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The stupid, it burns

So, back in September our contract expired.
Back in November our new contract came up for vote (a month after our lead negotiator dropped dead in the hall at school from a heart attack).
We (the professional bargaining unit) approved it.
One week later the college's Board of Trustees approved it.
And it went to the County for final approval.
Where they sat on it.
And sat on it.
And sat on it.
They voted on it Thursday.
And rejected it.

My contempt for lawmakers has risen exponentially. I am not going to go into the minutia, because the sole lawmaker who voted to approve it says succinctly why their voting it down was so inexpressibly...ridiculous.

"Michael Clancy, D-Verona, cast the lone vote in approval of the seven-member committee who attended the Wednesday afternoon meeting.

'We trust President VanWagoner to overlook operations at the college, and we trust the board to negotiate on the college’s behalf,' he said.'I couldn’t vote against a contract that was negotiated on good faith by both parties that had zero impact on what we already budget for the college.'"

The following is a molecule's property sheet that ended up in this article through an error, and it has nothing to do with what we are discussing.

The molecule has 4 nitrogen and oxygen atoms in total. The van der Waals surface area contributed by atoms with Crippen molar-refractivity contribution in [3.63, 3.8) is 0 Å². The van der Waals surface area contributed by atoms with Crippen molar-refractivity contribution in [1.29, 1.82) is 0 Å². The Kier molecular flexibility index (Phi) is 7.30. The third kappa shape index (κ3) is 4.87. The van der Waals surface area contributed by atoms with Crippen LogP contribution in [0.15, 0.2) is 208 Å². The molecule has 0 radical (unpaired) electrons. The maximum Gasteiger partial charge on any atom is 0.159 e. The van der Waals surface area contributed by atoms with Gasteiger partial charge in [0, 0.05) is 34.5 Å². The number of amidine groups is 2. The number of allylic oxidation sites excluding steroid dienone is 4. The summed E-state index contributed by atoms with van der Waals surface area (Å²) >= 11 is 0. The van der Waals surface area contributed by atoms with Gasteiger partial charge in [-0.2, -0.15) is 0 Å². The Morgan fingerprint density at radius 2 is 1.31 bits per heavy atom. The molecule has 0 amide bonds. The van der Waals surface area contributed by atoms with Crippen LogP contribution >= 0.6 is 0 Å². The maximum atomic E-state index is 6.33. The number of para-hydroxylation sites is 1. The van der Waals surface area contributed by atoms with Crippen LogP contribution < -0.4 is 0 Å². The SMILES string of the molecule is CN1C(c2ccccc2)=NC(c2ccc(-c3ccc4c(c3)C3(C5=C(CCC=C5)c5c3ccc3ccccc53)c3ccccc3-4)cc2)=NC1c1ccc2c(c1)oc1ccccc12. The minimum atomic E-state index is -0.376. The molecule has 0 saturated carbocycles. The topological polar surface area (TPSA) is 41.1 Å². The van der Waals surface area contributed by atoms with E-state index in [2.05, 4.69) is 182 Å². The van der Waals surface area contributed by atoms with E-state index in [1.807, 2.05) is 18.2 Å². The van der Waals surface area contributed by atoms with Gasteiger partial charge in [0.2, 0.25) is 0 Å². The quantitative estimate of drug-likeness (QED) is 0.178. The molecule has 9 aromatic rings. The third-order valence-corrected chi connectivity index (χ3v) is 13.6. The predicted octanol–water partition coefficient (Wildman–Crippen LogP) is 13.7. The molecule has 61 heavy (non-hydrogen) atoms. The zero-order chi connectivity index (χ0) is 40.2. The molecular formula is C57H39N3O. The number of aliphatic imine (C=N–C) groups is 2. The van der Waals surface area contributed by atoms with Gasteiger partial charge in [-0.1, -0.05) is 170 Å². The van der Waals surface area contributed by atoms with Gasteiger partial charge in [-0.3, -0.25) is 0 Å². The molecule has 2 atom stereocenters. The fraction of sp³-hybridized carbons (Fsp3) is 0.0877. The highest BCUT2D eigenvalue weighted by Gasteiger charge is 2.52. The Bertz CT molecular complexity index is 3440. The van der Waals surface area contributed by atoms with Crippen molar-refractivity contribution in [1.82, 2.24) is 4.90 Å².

Yes, that's right--he said, accurately, "had zero impact on what we already budget for the college."

Because of give-backs, the raise was revenue neutral. A good contract, where no one was pissed off, that was affordable, gave the college some things it needs from us, gives us what we need, while trimming some niceties. But because the raises in the contract would "set a precedent" for other bargaining units in the county, they voted it down.

How about talking about how it sets a precedent for cooperation, mutual respect, and shared vision?

Kitty is FURIOUS.


( 4 comments — Leave a comment )
Apr. 2nd, 2011 09:03 am (UTC)
And they will wonder why there is no good will available to them when the time comes to renegotiate the whole mess.
Apr. 2nd, 2011 10:27 am (UTC)
We have been without a contract going on 2 years now, and the city isn't even negotiating any more.
Apr. 2nd, 2011 12:04 pm (UTC)
Yes, it would be terrible for them to set a precedent of being decent, thinking beings. >:(
Apr. 3rd, 2011 02:25 am (UTC)
My father did some of the the negotiations for his school in the 70s and 80s, and they tended to freeze the salaries for 5 year chunks, and promised to make the cost of living increases once the district was doing a little better. 5 year later, when it was time to renegotiate, they would always reject it. The California State teacher organization would never buck it, and the union continued to pay money to re-elect those same politicians who played this game for decades. I don't know which was worse, the paid-off union flunkies, or the state negotiators that never knew the meaning of negotiating in good faith.

( 4 comments — Leave a comment )